She was named for my great grandmother - Chaya Shayndle.
I had the privilege of knowing my great grandmother. She died when I was about 13. She was one of the great American Jewish heroes. She came to this country from from Poland in the early 1920s. Her husband, my great grandfather, died when my grandfather was only 13. My great grandmother raised my grandfather and his two sisters as a single mother. She worked as a seamstress in the sweat shops in New York City.
As hard as life was, her commitment to keeping the Torah was unshakable. In those days there were no laws to protect Jews who wanted to observe Shabbat. When Friday came she would inform her supervisors that she could not work on Saturday and they would tell her that if she did not come in, she should not bother coming in on Sunday either. Despite the risk of losing employment, she never broke Shabbat, and she always provided a beautiful Shabbat at home for her children. This obviously made an impression on them. At a time in American history when most Jews were abandoning Shabbat, my grandfather and his sisters continued to embrace and cherish the Shabbat and successfully passed that love on to their children as well.
My great grandmother prided herself on this. At the end of her life she would often say, "when I walk into a room, the biggest Rosh Yeshivas [Rabbis] should stand up [out of respect[ for me for how many of them can say that every one of their children, grandchildren, and great grandchildren are shomer Shabbat?"
If she were alive today she would be as proud as ever. Today there are well over a hundred people alive who are descended from her and every single one of them observes the Shabbat that she fought to maintain. Raya Liba and Zoey Shayna are her great great grandchildren and my hope is that they continue to love and cherish the Shabbat and all of the mitzvot of the Torah and to have a love for Hashem and the Jewish people just as their great great grandmother did.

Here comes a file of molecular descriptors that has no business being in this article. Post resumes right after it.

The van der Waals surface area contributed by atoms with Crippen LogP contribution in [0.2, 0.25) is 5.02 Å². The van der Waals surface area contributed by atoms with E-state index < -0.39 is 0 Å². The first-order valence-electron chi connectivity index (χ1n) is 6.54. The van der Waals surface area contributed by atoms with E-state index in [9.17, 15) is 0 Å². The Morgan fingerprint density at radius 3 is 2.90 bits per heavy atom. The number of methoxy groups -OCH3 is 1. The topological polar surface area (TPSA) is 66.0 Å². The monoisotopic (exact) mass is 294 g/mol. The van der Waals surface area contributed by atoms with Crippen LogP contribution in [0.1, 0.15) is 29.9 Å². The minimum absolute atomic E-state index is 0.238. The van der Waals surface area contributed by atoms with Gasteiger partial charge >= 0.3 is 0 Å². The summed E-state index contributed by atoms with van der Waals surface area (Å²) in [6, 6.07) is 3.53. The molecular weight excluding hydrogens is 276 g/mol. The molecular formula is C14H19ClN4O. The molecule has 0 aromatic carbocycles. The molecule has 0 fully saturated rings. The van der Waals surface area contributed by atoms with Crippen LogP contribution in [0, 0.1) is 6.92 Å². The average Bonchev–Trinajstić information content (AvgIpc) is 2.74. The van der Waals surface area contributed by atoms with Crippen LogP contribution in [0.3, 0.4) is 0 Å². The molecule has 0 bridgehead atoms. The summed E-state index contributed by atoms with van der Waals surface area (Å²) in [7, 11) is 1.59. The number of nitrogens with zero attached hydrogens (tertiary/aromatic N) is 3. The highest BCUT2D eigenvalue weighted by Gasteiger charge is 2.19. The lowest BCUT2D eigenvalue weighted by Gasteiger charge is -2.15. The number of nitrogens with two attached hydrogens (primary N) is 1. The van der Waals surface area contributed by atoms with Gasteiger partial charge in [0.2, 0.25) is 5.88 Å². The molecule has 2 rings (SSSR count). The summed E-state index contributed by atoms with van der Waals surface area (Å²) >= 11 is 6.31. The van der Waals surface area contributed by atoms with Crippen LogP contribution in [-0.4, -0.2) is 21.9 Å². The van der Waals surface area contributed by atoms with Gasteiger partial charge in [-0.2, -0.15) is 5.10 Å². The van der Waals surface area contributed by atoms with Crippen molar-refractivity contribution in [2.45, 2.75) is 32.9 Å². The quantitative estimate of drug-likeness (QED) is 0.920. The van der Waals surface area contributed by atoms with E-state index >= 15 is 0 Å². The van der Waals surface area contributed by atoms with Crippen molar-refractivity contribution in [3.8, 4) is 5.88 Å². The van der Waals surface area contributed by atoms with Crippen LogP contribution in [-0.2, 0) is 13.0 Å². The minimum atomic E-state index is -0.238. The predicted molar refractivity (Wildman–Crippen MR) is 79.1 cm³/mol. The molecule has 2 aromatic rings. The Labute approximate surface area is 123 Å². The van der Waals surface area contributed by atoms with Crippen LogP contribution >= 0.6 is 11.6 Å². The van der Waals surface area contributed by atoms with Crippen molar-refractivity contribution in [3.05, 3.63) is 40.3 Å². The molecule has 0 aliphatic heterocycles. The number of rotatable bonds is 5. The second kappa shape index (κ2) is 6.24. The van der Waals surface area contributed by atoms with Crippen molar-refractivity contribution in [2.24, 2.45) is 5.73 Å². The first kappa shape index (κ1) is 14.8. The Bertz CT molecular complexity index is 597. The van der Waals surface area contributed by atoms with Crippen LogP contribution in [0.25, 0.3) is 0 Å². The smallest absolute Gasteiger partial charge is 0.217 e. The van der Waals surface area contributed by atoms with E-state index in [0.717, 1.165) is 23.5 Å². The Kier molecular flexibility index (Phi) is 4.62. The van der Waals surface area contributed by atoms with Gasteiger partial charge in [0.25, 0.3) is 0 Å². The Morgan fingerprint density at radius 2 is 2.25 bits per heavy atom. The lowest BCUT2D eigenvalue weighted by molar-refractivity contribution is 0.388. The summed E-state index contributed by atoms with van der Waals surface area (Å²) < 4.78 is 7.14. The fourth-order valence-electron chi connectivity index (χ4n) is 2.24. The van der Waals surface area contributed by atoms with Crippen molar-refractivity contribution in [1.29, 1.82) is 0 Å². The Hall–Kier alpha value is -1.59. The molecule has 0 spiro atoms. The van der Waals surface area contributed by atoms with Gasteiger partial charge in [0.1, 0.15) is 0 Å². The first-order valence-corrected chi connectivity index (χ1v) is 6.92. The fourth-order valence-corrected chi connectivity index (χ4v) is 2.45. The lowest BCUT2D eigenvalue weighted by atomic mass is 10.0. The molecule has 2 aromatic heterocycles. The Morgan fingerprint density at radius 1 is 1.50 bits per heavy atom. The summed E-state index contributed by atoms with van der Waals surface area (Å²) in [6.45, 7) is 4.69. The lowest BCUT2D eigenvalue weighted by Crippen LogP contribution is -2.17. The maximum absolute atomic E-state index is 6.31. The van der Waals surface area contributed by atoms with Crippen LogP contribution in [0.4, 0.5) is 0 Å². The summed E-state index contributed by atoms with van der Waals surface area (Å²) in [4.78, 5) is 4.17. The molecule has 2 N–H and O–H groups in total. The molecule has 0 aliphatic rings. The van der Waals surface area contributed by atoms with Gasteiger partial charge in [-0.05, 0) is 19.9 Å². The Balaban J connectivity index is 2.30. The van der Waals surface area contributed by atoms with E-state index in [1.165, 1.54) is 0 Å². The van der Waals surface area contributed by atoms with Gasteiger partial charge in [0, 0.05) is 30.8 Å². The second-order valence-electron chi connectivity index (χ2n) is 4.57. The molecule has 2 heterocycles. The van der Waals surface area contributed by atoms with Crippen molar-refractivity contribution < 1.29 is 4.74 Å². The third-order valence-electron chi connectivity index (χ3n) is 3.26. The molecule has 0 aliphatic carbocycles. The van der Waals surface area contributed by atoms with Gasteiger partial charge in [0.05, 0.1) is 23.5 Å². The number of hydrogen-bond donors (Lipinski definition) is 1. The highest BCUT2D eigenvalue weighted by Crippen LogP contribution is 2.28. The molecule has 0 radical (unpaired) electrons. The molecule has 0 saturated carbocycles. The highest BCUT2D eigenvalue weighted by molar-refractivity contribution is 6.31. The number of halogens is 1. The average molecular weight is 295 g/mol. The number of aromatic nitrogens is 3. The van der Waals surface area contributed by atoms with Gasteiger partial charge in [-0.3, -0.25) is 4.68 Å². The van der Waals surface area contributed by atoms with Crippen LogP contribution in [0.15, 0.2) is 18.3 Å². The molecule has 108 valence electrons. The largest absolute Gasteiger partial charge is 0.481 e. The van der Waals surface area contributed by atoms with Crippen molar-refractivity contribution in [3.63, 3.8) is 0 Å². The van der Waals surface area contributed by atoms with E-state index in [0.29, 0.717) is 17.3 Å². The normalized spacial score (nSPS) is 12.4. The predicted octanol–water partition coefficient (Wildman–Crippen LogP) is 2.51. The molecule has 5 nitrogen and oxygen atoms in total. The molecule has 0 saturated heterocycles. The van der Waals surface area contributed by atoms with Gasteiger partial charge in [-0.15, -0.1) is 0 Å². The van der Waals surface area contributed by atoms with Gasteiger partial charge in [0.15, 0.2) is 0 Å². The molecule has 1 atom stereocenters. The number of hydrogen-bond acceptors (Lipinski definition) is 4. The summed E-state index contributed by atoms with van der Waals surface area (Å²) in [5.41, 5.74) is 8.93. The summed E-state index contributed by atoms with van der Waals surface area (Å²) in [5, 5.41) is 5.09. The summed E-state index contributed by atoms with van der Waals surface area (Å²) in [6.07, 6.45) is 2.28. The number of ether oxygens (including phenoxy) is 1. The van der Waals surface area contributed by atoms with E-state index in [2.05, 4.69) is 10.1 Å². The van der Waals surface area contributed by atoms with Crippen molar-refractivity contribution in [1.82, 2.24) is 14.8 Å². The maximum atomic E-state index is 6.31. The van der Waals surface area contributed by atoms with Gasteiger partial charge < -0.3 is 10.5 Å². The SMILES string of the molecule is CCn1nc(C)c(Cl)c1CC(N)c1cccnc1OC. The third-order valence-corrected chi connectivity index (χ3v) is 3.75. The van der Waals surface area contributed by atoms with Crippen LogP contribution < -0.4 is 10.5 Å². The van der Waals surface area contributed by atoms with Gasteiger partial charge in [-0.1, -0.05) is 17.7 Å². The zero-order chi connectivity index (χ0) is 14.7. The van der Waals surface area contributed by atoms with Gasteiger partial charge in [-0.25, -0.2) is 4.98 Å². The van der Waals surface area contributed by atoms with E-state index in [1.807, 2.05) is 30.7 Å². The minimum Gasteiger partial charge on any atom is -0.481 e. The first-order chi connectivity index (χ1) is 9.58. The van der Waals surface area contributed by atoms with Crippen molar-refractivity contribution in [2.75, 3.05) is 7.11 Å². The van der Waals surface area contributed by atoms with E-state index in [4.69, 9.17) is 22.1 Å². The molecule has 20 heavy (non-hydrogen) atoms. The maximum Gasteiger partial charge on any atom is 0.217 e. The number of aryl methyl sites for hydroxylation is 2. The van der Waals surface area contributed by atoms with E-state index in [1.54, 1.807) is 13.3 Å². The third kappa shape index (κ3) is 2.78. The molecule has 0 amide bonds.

So how did we arrive at Zoey Shayna?
The middle name is obvious. Shayndle is really a diminutive of Shayna which means beautiful.
Chaya was the problem. We already had a daughter named Raya and we felt that Raya and Chaya would be cute - until they were about 3 and 4 years old. After that, not so cute.
Chaya is the feminine form of the Hebrew word Chay - life. So we looked for Hebrew synonyms for life but were surprised that we could not find any (or any that would make a good name).
So if we could not find a word in Hebrew, my wife had the idea of looking for a name in Greek that means life. The Gemara says that Greek, the language of Noach's son Yefet, is such a beautiful language that it is even permissible to write the Torah in Greek. There are even a number of Rabbis in the Mishnah who have Greek names like Horkenous, Antignos, and Alexander.
It turns out that the Greek equivalent of Chaya is Zoey.
But we were still a bit uncomfortable. We really wanted our daughter to have a Hebrew name.
So where did we finally find our comfort? Obviously, in my favorite city in the entire world - the Holy City of Akko.
Miriam and I were visiting Akko during our last trip to Israel. We stayed with our good friend Eliad and met his beautiful new daughter Shilat. I had never heard the name Shilat before. i asked him what it meant. he told me that it was an acronym for the verse in Tehilim, "Shviti Hashem Linegdi Tamid" which means, "I place Hashem before me always." I loved it!!!
So maybe Zoey could be an acronym for something. This took work. We scoured the Tanach for anything that would fit. Then, on Rosh Chodesh my wife found it. Right before our eyes in Hallel.
Zeh HayOm Esah YHashem
Which is the first half of the verse, "this is the day that Hashem made - rejoice and be happy in it."
Perfect! What better way to capture the essence of her great great grandmother who held firm for the day of Shabbat and rejoiced in its observance?
My wish to Zoey is that she grow to love Shabbat, and the Torah, and Hashem, and the Jewish people. May she always rejoice in the mitzvot and bring love and happiness to the world.
May she grow up and enter into Torah, Chupa, and Massim Tovim.